Usually, you can sense a company’s vibe the moment you walk in the door. Sometimes it takes a little longer when you have to go through security. But the first person you talk to is a tell-tale sign of what’s going on behind the scenes.As a consultant who pollinates like a honey-bee, I get to see and be in all kinds of offices. Extra-large to extra small. Publicly owned, privately owned, and family owned. No two are exactly alike, but there are key things I always notice once I’m behind closed doors.
These are my own indicators of a healthy corporate culture, and there are many more. But in my line of work, feeling or not feeling those is what tells me if I’m walking into a thriving corporate culture, or a toxic, don’t-wanna-be-here kind of place.
Whether I’m partnering with, subbing for, or promoting a company, spending time in their trenches inevitably gives me a real feel of their corporate culture. In case you’re not clear what that is, here’s how Inc. defines it:
The shared values, attitudes, standards, and beliefs that characterize members of an organization and define its nature. Corporate culture is rooted in an organization’s goals, strategies, structure, and approaches to labor, customers, investors, and the greater community.
That’s a very corporate definition. And companies spend a lot of time and money to know where they stand. But if you want to take the temperature of your own business or one that you’re considering working with or for, HCG, a respected consulting group, recommends five non-intimidating questions to ask any employee from the receptionist to a senior V.P.
Without going deep into your data, metrics and all the other hard evidence that something might be rotten in Denmark, the answers to these simple questions will speak volumes of a “State of the Culture”.
Do something about it. Unless you don’t care or are in denial that your company’s bottom line is suffering, attrition is high, performance is low, clients are out the door, your best people are “looking”, and the list goes on.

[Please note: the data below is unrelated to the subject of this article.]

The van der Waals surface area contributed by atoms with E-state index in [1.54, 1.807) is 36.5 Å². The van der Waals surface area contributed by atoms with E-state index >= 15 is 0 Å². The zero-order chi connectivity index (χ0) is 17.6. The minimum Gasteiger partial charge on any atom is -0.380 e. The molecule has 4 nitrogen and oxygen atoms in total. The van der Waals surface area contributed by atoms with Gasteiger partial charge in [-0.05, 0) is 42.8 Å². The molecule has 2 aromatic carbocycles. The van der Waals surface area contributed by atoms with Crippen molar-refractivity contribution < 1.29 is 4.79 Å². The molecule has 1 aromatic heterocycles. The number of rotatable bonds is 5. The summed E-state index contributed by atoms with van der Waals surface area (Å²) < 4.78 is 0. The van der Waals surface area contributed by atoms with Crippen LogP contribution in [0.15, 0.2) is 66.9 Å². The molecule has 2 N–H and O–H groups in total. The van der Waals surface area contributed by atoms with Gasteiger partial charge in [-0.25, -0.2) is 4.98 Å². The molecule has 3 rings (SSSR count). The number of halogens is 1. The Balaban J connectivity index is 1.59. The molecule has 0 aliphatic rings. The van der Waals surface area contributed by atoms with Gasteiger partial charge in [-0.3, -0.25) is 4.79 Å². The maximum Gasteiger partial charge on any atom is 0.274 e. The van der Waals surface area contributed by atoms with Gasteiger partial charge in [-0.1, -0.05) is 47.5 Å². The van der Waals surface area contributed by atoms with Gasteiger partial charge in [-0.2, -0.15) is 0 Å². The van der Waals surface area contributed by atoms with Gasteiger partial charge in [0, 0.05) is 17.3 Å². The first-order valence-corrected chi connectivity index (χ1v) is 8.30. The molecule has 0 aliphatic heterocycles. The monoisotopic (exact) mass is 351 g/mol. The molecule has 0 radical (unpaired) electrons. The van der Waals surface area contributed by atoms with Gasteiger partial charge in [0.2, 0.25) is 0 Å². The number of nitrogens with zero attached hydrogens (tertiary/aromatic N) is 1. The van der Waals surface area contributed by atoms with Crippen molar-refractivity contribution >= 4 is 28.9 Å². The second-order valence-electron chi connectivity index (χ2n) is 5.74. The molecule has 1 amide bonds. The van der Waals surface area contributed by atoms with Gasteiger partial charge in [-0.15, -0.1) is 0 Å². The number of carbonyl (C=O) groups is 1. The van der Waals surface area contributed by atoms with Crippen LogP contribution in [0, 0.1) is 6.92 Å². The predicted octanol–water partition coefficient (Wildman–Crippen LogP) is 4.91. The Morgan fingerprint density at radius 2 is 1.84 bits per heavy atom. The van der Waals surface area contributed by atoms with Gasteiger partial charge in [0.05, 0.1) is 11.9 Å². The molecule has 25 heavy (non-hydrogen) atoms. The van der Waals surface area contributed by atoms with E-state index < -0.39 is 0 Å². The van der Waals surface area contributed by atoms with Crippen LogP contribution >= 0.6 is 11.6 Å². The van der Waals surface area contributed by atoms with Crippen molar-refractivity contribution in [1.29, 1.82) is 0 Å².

Plenty. But we’ll start with conceptual basics. Then we’ll share what Intivix did.
Enroll your people in your company’s vision and their invaluable role in it goes a long way. Feeling that they’re actually an integral part of a something greater, where growth and opportunity abounds instills a sense of integrity, loyalty, accountability, and purpose. If you value them, they will value you.
People want to know that their voices are heard. A suggestion box is just the start. Walk around, engage employees for input and honest opinions. Surveys (anonymous is good), focus groups and ongoing discussions. Not only will you discover endless ways to improve your culture, but people will also feel valued, empowered, and part of a solution rather than your problem.
If you’re not sure how to do it, or afraid you won’t get the truth, hire a professional from the outside.
There’s no faster way to create a toxic environment than to reprimanded or criticize anyone in front of their co-workers or a customer. It should be addressed in private. What’s more, mistakes are opportunities for coaching and feedback, not a dressing-down. You never know when there’s a star waiting to shine.
Public acknowledgment can work wonders. And can come in any form. Perks, days off, or even more empowering, a new opportunity or promotion. Of course, nothing brings a smile like a little do-re-mi.
My favorite boss would just leave notes in my chair. It fed my ego and made me work harder. People thrive on feeling appreciated and valued. It’s the fuel that keeps us running.
I’m just a stringer. But Intivix is one of those companies that you know right away they are committed to a healthy if not extraordinary corporate culture. The more I work with them, the more obvious it is.Intivix knows motivation and job satisfaction are key to their business, and they take it seriously. In fact, that’s why they created the Intivix Culture Club. Their special OPs force who plans and organizes team building exercises, fun outings, and volunteer events.